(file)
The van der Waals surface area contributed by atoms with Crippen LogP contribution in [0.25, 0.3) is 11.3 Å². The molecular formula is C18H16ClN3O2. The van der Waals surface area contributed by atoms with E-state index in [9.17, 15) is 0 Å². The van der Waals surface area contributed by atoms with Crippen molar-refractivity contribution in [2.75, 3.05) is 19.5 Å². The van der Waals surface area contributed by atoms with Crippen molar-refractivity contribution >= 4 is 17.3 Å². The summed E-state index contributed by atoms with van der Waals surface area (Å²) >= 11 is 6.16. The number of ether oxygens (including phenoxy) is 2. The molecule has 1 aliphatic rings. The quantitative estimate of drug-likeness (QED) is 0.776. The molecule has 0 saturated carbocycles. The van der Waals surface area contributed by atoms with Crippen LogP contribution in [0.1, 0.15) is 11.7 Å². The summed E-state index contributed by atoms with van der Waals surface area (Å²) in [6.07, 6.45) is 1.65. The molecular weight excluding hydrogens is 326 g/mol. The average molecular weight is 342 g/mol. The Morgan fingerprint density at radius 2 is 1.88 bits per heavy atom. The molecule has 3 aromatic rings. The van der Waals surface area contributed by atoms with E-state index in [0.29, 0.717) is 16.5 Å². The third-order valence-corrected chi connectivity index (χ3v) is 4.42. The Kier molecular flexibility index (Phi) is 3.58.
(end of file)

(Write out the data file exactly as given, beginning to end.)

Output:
The van der Waals surface area contributed by atoms with Crippen LogP contribution in [0.25, 0.3) is 11.3 Å². The molecular formula is C18H16ClN3O2. The van der Waals surface area contributed by atoms with E-state index in [9.17, 15) is 0 Å². The van der Waals surface area contributed by atoms with Crippen molar-refractivity contribution in [2.75, 3.05) is 19.5 Å². The van der Waals surface area contributed by atoms with Crippen molar-refractivity contribution >= 4 is 17.3 Å². The summed E-state index contributed by atoms with van der Waals surface area (Å²) >= 11 is 6.16. The number of ether oxygens (including phenoxy) is 2. The molecule has 1 aliphatic rings. The quantitative estimate of drug-likeness (QED) is 0.776. The molecule has 0 saturated carbocycles. The van der Waals surface area contributed by atoms with Crippen LogP contribution in [0.1, 0.15) is 11.7 Å². The summed E-state index contributed by atoms with van der Waals surface area (Å²) in [6.07, 6.45) is 1.65. The molecular weight excluding hydrogens is 326 g/mol. The average molecular weight is 342 g/mol. The Morgan fingerprint density at radius 2 is 1.88 bits per heavy atom. The molecule has 3 aromatic rings. The van der Waals surface area contributed by atoms with E-state index in [0.29, 0.717) is 16.5 Å². The third-order valence-corrected chi connectivity index (χ3v) is 4.42. The Kier molecular flexibility index (Phi) is 3.58.